Remembering McLuhan

In your own language

Eduardo del Buey
Foto: Afp
La Jornada Maya

Martes 8 de agosto, 2017

One day, vast numbers of people will declare their most intimate thoughts to perfect strangers via a sort of virtual electric town square, while also sharing facsimile photographs of their suppers and the most grotesque self-portraits.
Marshall McLuhan in The Gutenberg Galaxy

McLuhan’s observation of over fifty years ago is today’s reality.

Through Facebook and Twitter, using computers and smartphones, billions today are sharing their most intimate thoughts on line, using technology that reaches the far corners of the earth instantaneously, and that remains indelible throughout the rest of time.

This has been revolutionary.

Technology has made news an instant commodity, available to all who are connected anytime, anywhere.

This allows billions of people access to credible news sources around the world, providing first-hand information and opinions about developments wherever they occur. It allows us all to share developments in our own lives, from the meals we are eating to the sights we are seeing. It is transforming traditional industries significantly, and creating new ones exponentially.

It allows us all to express our opinions and share them, creating millions of new voices expressing ideas that can benefit humanity. It draws us to support good causes, contribute where funding is required, and change our politics.

But is it all for the good?

Last week I read on Facebook and Twitter that both Gerard Depardieu and Clint Eastwood had died. Tributes started pouring in, only to find out later on that these reports were hoaxes. While many believe the correction, others are left wondering what is true and what is false. Yesterday’s urban legends become today’s realities, and most of us are too lazy to search the truth behind every statement.

So, we are more informed, and instantly so.

But are we better informed?

The answer is no, but this is not new.

False news has been around forever.

In Europe, millions of Jews were killed throughout the centuries based on false reports contained in the Protocols of the Elders of Zion.

The difference is that, in today’s global village, false news travels with the speed of sound, and the media itself gives it credibility. McLuhan’s adage that the medium is the message has never been truer. “It must be true because it is on the web” is a common assumption today. This gives credibility to falsehoods, and misinforms rather than educates.

Indeed, we now have an entire government in the United States based on this premise. The U.S. has a president who governs by tweets and “alternative facts” (better known as lies and falsehoods). His own knowledge and understanding of complex policies is nil, and he has shown a remarkable tendency to appoint key officials to positions in which they share his ignorance. His spokespersons promote lies as truth to a degree never before seen in the United States.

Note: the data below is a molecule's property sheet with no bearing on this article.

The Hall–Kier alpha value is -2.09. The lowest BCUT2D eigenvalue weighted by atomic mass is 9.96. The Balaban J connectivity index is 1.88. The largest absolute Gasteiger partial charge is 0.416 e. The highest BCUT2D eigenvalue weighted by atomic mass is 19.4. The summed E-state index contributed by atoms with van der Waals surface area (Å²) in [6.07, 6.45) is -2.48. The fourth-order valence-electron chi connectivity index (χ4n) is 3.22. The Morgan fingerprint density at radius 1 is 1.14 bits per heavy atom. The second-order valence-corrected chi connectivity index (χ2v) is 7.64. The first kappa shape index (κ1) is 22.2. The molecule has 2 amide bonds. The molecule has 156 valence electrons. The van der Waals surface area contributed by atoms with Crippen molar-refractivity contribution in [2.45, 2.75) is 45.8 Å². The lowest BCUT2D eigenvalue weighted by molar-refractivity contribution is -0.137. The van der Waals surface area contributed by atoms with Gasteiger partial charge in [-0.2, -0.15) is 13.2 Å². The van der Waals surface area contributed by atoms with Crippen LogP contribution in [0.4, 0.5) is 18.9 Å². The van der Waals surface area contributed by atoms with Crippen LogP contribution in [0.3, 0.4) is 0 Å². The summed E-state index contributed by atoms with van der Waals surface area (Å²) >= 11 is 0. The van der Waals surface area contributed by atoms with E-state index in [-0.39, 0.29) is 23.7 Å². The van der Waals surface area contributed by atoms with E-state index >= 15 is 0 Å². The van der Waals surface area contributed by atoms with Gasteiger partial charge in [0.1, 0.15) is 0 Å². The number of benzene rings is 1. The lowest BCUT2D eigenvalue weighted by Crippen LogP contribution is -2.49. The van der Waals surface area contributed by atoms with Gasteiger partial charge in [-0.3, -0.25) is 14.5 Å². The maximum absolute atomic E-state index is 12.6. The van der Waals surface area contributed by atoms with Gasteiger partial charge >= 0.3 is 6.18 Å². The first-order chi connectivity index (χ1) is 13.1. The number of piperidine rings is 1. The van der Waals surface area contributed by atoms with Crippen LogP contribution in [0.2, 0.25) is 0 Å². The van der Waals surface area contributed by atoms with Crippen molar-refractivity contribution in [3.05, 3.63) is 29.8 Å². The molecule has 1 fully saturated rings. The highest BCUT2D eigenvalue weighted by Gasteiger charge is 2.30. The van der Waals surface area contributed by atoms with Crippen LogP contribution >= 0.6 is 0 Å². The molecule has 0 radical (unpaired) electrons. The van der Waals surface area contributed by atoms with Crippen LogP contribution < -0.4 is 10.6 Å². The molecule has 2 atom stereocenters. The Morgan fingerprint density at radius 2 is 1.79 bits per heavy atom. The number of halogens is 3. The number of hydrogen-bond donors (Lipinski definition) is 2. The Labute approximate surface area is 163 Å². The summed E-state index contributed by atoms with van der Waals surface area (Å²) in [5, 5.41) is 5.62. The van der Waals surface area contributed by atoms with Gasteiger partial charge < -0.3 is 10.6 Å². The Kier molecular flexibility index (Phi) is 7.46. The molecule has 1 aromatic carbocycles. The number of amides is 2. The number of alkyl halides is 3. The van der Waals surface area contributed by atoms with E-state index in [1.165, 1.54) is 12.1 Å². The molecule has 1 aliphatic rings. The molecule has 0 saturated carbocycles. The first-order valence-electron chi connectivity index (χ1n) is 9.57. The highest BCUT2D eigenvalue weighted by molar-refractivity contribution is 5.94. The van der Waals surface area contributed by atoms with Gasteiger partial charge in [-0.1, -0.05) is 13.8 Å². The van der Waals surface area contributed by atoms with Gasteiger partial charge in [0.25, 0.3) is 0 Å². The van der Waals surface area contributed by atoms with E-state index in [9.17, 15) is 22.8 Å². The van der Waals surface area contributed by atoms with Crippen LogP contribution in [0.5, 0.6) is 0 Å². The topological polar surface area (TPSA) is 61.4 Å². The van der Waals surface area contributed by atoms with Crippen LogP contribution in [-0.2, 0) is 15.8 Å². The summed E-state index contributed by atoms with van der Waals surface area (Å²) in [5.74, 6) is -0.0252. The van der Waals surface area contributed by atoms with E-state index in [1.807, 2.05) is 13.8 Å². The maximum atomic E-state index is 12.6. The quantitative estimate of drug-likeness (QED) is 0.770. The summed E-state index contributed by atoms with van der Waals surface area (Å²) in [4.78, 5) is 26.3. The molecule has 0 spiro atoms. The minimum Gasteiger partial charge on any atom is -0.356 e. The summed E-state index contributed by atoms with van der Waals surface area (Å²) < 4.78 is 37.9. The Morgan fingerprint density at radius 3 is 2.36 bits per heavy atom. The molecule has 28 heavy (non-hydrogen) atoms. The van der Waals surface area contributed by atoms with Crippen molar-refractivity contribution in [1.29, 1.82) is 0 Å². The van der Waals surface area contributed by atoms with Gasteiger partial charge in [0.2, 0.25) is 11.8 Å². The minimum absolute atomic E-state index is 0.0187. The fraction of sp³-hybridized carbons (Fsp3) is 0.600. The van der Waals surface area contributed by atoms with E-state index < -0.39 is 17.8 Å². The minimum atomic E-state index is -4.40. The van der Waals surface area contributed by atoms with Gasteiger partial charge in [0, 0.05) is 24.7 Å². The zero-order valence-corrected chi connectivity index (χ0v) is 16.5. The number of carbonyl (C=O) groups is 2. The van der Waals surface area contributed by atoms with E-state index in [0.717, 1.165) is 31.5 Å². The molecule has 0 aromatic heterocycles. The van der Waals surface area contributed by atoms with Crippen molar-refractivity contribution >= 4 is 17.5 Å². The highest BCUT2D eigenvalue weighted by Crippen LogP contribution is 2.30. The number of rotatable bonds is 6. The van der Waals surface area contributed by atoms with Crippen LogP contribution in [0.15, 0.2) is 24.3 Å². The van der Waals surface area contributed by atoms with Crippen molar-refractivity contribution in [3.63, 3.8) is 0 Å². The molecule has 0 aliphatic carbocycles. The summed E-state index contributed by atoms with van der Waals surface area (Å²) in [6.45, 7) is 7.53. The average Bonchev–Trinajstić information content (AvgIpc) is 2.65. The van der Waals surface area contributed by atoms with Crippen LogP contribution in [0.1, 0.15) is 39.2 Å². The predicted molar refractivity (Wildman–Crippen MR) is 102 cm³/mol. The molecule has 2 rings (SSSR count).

Those who worship ignorance seem to be in constant competition with those who favor knowledge. And sadly, they may be winning, since most of the people who voted for this administration continue to believe in it.

Media sources such as FOX News and Breitbart report lies to conform to or even shape the ideological profile of their audiences. They tell people what they want to hear, given their own narrow experiences and beliefs, and the truth becomes irrelevant.

In this brave new world, truth, as beauty, is in the eye of the beholder. Yet as Aldous Huxley once observed, “facts to not cease to exist because they are ignored”.

Some leaders around the world find it expedient to promote lies and attack professional media and critics mercilessly. The uneducated have often preferred sensationalistic media to serious and professional journalism, and the corrections or criticisms of these lies published by serious media often don’t carry the same weight as the lies that the sensationalistic media promote because they cater to smaller and different audiences. Some politicians prefer to pander to hatred and fear than promote decision making by an informed and educated electorate.

The only solution is for citizens to demand better educational opportunities from their leaders, and for leaders to understand that, in order to progress, society must count on educated experts and not intellectual zombies. But this requires intelligent leadership confident enough in itself to promote free thought and fact-based decision making, and committed to the truth. To accept different opinions and create spaces for dialogue and debate. To not only connect with voters, but also lead them in the right direction.

Is this achievable in today’s world?